Although Hamlin was able to speak with reporters, researchers, and producers prior to his death, he would never hear his name called or see it listed as a major contributor to what many musicologists and historians insist was a "symbolic transformation of R & B into Soul..." While Hamlin's "forgotten" status highlights a major professional and historiographical problem, it also presents an opportunity to get it accurate. There is no doubt that Brown and Hamlin shared philosophical differences regarding the style of the horn arrangements. For example, Hamlin was leaning towards jazzy orchestrated funk exemplified by Basie and Ellington, while Brown simply wanted the funk and to, occasionally, give the drummer some.
The tension between these two geniuses is most obvious in the one song that they wrote and recorded together, "The Thing in G." In the intro, Brown apologizes to his grassroots audience for experimenting with Jazz. "This is a kind of new thing," says Brown, "I'm not gonna be formal, gonna be real, down to earth, soulful. You see I've never cut a jazz tune before... We gonna cut this thing we call The Thing in G because you see we're not jazz cats, we're just startin', so we'll start by kickin' it off."
Brown 's support and participation appears to have been an attempt to appease his main man, Lewis Hamlin, a man, whom first-hand accounts confirm, he both admired and resented and one who leaned towards the "Big Band" sound. Brown gave Hamlin no credit for his role in the creation of this piece, but then he rarely gave published credit to anyone in his organization although many were deserving and never compensated.
The murky rise of James Brown to stardom also reveals that the Civil Rights Movement was not just about boycotts and protests, it was also about the MUSIC: melody and lyrics. Both were carefully constructed to inspire a sense of what was possible in a world of systemic racism. The dance-ability of the music allowed for a positive release of anger and frustration; joy and happiness. Songs such as Say it Loud: I'm Black and I'm Proud, flipped the script on racist white Americans. Even though these compositions were written and performed by a violent, middle school drop out with a prison record, the creative impulse displayed by these songs spoke to the joy and pain of ordinary people. For all intents and purposes Brown was a social critic who "had the feeling." Indeed, Brown was a self-made, self-ordained musical genius, and the people's Ambassador of Soul.
Brown's rise on the streets must also be appreciated in the context of protest in academe. The 1960s was a moment of historical revisionism, a time when scholars, black and white, sought to prove false the racist rants of Columbia University Professor, William Archibald Dunning, who insisted that "blacks had made no significant contribution to modern civilization..." The Dunning Thesis, as it is un-affectionately called, was accepted in large arenas of the academic world well into the early 1970s. Black scholarly protests were accompanied by black students who demanded a more accurate and inclusive history in Black Studies Departments run by black faculty. While black essentialism may be problematic, the times required that black scholars rewrite the history that had for centuries been distorted in order to establish and maintain white supremacy. The 1960s signaled a historiographical surge, an ideological shift, and a watershed moment whose time had come.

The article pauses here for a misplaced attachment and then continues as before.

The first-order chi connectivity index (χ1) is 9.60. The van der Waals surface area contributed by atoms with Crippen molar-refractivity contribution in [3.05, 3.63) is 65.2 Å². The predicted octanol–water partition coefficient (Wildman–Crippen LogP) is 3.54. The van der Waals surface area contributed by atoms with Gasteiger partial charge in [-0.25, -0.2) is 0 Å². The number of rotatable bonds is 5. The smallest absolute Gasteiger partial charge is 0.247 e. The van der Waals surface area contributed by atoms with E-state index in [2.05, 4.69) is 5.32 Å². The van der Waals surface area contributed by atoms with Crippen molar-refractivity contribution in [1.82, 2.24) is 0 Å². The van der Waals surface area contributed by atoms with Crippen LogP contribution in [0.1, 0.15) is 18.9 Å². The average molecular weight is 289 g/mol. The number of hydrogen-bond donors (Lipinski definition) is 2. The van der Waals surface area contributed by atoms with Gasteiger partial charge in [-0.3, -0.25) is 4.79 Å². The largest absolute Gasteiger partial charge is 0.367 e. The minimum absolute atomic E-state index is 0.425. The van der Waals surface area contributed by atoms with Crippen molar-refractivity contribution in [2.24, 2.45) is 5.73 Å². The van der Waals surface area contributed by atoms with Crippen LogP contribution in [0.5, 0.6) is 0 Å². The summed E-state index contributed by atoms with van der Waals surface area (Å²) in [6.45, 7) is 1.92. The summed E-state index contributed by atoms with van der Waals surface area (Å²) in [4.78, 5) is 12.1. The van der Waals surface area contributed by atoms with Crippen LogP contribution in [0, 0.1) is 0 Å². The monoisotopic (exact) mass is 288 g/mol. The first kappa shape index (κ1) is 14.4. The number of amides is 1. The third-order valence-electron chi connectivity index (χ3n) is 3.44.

The Brown-Hamlin black experience also illumines the professional tendency to deny, minimize, marginalize, and exclude the work and contributions of others. It reminds us that this propensity is not white, black, or Brown: it is a human flaw-tendency that displays the highest level of professional disrespect and ungratefulness. All of humanity benefits when we acknowledge and celebrate excellence wherever it shows up.
We are all history makers, and all the time making history. We have a moral duty to search for and find truth wherever it may lead and in so doing, provide a context for each generation to be better at truth-telling that their predecessors. We at the BRONZeTONE Center are grateful for all the historians, musicians, producers, researchers, studio engineers, and record company executives who were committed to finding and writing Lewis Hamlin, Jr. into the mix. This "forgotten man" as Brown sax-player, Sinclair Pinkney describes him, now has a well-earned and righteous place in the James Brown story whether individuals choose to include him or not.
So we say thank you Lew. He remained silent as he went unsung. His family, friends, students, and fellow musicians understood that it was his love for the work that allowed him to keep it moving, to create beautiful arrangements, to direct on the downbeat: always on the ONE. Lew's creative energy sustained him in moments of sadness because for him the gift was in the giving. Lewis Hamlin Jr. kept his music playing and accomplished what Ralph Waldo Emerson advised, "do your work, and I shall know you, but do your work." Lew did his thing until the very end, and this is why we appreciate and celebrate his legacy---- NOW.